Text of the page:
Joins were filled with a boiling coal tar and clean sharp grit or river sand mixture, making the surface waterproof.
The bridge paid over a 50 year period, ending June 1949. 1/3 was paid by the Tinana Divisional Board/Burrum Shire Council, and 2/3 by the Maryborough City Council. Total cost to final payment was approximately 35,000 pounds.
The Lamington Bridge was formally opened to traffic 30th October 1896, by the Hon. David Hay Dalrymple, M.L.A., Minister for Public Works.
A large public attendance witnessed the opening.
The bridge was named after His Excellency the Right Hon. Baron Lamington, K.C.M.G., Governor of Queensland (1896 – 1901)
A stone and marble plaque was placed beside the bridge, with the below verbiage.
ERECTED A.D. 1895-96
to the designs of
A.B. BRADY M. Inst. C.E.
A.J. GOLDSMITH M. Inst. C.E., M.I. Mech. E.
McARDLE & THOMPSON, CONTRACTORS.
ERECTED BY THE MARYBOROUGH BRIDGE BOARD
JAS. FAIRLIE ESO. CHAIRMAN.
CEO. STUPART ESO., N.E.N. TOOTH ESO., M.L.A.
HON. D. H. DALRYMPLE, M.L.A.
MINISTER FOR WORKS,
J.M. STAFFORD ESO., MAYOR.
OCT. 30. A.D. 1896.
A large, reinforced concrete road bridge, the Lamington Bridge was the first of its kind in Australia.
It is recognised globally as a significant piece of engineering due to the date of construction, and size of the bridge.
Mr A B Brayd, the bridge’s designer considered the bridge type as a flat arch, however it is accepted the reinforcement and form result in behaviour of a continuous girder.
The bridge’s spans are haunced solid concrete girders with arched soffits. Brady attributed the bridge’s strength to the flat arch, and provided steel reinforcement in the tension areas in the top of the girders at mid-span.
The world’s first concrete arch bridge is dated about 1890, and conventional reinforced concrete was used from about 1900.
One of the first concrete girder bridges ased on the Wuntsch system.
It is believed to be larger than any known comparable bridge in the world at that time.
Brady was honoured by the Institution of Civil Engineers, London with the Telford Premium prize, for the Lamington Bridge’s design.
AH Brady spent 37 years working in Queensland Government departments and was a major contributor to Queensland in both architecture and engineering design.
Maryborough Family Heritage Institute Inc, Maryborough, Wide Bay and Burnett Historical Society Inc and Department of Main Roads, Queensland jointly organised the Lamington Bridge’s centenary celebrations for 26 October 1996.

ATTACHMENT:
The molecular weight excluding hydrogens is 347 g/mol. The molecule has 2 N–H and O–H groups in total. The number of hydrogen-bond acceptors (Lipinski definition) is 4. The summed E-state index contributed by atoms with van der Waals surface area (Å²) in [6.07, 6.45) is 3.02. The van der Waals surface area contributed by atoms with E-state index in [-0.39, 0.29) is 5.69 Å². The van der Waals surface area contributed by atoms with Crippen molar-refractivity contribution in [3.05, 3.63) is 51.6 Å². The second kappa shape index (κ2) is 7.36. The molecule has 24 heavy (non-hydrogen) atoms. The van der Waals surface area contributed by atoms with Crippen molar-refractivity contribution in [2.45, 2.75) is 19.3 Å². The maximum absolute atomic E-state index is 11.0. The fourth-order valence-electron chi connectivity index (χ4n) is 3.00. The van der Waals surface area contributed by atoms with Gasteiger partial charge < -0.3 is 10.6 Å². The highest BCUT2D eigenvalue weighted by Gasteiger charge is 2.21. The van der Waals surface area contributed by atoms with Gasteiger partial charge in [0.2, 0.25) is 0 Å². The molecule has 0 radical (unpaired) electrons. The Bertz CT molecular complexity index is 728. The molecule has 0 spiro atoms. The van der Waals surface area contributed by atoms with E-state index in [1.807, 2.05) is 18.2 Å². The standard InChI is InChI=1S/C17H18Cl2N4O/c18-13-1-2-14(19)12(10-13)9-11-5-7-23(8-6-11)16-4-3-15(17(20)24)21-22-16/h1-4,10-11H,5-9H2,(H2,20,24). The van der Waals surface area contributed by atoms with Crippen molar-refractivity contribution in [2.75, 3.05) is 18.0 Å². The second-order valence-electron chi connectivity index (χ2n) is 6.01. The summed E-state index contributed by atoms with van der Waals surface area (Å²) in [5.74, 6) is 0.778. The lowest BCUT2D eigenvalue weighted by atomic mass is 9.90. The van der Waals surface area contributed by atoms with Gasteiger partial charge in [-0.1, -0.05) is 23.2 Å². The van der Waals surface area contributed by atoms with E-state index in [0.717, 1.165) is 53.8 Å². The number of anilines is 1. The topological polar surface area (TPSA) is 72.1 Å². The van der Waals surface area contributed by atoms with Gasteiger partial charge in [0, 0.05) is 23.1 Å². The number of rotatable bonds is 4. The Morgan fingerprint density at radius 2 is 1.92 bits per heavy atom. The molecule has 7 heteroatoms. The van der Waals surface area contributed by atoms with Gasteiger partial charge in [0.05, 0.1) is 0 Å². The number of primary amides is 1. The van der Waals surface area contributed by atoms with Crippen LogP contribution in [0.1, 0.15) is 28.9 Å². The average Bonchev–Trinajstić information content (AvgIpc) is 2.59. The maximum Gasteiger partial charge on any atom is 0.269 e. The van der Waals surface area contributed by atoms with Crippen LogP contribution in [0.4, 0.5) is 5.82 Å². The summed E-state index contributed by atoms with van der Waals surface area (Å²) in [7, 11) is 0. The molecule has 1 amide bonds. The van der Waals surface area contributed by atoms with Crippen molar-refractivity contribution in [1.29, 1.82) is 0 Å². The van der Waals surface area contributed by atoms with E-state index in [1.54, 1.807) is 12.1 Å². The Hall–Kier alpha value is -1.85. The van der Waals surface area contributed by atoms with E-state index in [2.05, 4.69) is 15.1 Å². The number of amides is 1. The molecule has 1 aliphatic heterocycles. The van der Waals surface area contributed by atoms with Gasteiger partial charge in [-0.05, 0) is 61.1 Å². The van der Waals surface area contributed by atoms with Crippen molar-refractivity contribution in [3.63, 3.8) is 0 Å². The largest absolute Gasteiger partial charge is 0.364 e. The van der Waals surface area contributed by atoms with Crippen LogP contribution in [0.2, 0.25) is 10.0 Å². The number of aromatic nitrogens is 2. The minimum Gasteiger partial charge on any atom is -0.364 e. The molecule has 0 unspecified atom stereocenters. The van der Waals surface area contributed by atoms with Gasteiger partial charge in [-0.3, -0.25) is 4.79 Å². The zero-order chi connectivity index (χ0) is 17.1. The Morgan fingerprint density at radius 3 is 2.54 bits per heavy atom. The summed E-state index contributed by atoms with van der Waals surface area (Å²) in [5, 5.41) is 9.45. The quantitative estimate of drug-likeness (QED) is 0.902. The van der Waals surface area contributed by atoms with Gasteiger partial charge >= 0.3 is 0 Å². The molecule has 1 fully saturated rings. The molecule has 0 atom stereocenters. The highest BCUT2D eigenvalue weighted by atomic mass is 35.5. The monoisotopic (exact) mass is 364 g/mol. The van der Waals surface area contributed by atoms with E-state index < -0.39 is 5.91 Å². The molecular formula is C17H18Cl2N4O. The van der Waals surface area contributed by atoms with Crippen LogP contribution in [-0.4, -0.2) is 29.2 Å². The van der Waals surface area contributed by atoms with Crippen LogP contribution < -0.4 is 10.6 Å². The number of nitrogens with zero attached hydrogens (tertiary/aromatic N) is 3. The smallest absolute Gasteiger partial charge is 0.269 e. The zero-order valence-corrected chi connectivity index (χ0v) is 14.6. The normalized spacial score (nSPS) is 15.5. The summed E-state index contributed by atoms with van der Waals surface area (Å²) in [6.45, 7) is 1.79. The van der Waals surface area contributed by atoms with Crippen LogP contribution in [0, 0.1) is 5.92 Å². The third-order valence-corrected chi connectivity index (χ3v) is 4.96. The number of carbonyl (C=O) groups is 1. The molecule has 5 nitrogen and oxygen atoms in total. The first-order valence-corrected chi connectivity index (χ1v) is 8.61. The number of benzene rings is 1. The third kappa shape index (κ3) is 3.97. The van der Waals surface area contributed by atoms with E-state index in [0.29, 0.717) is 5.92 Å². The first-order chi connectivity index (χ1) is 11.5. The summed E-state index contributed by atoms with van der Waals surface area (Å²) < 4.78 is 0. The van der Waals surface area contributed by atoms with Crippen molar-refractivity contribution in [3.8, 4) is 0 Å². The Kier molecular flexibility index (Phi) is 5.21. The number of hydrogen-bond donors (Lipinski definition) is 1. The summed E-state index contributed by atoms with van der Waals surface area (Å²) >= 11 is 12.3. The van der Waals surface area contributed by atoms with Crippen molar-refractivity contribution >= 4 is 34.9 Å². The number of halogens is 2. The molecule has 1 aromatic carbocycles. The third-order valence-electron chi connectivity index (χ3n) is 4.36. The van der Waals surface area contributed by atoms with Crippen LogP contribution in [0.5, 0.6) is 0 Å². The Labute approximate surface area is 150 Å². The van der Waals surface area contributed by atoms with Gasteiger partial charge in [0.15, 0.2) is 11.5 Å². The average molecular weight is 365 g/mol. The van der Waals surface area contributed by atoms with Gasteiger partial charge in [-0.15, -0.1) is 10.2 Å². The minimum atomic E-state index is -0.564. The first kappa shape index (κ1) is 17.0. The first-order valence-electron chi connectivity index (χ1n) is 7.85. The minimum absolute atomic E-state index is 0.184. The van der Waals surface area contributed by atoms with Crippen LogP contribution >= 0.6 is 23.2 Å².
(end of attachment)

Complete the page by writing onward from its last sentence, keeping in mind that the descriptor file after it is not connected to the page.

The Queensland Division of the Institution of Engineers, Australia initiated a plaquing ceremony for the day.
The Town Crier and Mary Heritage were both in attendance.
Beginning at 8:30am, celebrations ran all day, with a ‘1896 atmosphere’, full program consisting of activities such as, fishing competitions, art competitions, ye olde fair & market, vehicle displays, band performances.
The public could witness firing of the cannon, heritage sports, water skiing display, rowing exhibition, radio controlled boats.
The plaque was unveiled by the Honourable Rob Borbidge, MLA, Premier of Queensland and Mr Cliff Button, President of Queensland Division Institution of Engineers, Australia.
The bridge was closed to traffic for three hours from midday.
Local school children performed a re-enactment of the original bridge opening.
Borbide, Button, Mr Warren Truss, M.L.A. Federal Member for Wide Bay and Councillor Alan Brown, Mayor of Maryborough gave speeches before the cutting of the ribbon to ‘open’ the bridge.
The Institution of Engineers, Australia, awarded an ‘Historic Engineering Marker’ (HEM plaque) award
the existing plaque – stone and marble (northern end of the bridge) was restored by QLD GOV DEPARTMENT
“HISTORIC ENGINEERING MARKER
Opened to traffic on 30 October 1896 to provide access from Maryborough to Tinana and the Gympie Goldfield this is Australia’s first large reinforced concrete road bridge. Designed by A. B. Brady, and named after the Governor of Queensland, it has eleven 15.2m spans and a total length of 187m, larger than any known comparable bridge in the world at that time. Brady was honoured by the Institution of Civil Engineers, London for its design. The bridge was widened in 1970.
Dedicated byThe Institution of Engineers, Australia and The Department of Main Roads, Queensland, 1996.
An official dinner was held that evening.
In 1898, the roadway was changed from iron-bark block paving to tarred metalling, an average depth of 6 inches.
The bridge was widened in 1970, from the original 20 feet 8 inches between kerbs, to 28 feet between kerbs (estimated cost $106,821). This modification made allowance for walkways on either side of road.
The bridge no longer features the original style street lamps, instead lit by current-era electric street lights.
Until the opening of the Maryborough Bypass in 1990, Lamington Bridge was an important component of the Bruce Highway connecting from Brisbane up to Cairns.
A shared bikeway/walkway was added to the downstream side of the bridge in 2005, separating cyclists and pedestrians from vehicle traffic to improve safety (cost almost $1,700,000). Steel framework bolted to the bridge supports concrete decks, with their own steel handrails on both sides.
[LIGHT TRAIL PHOTO]
Article last updated 15 August 2018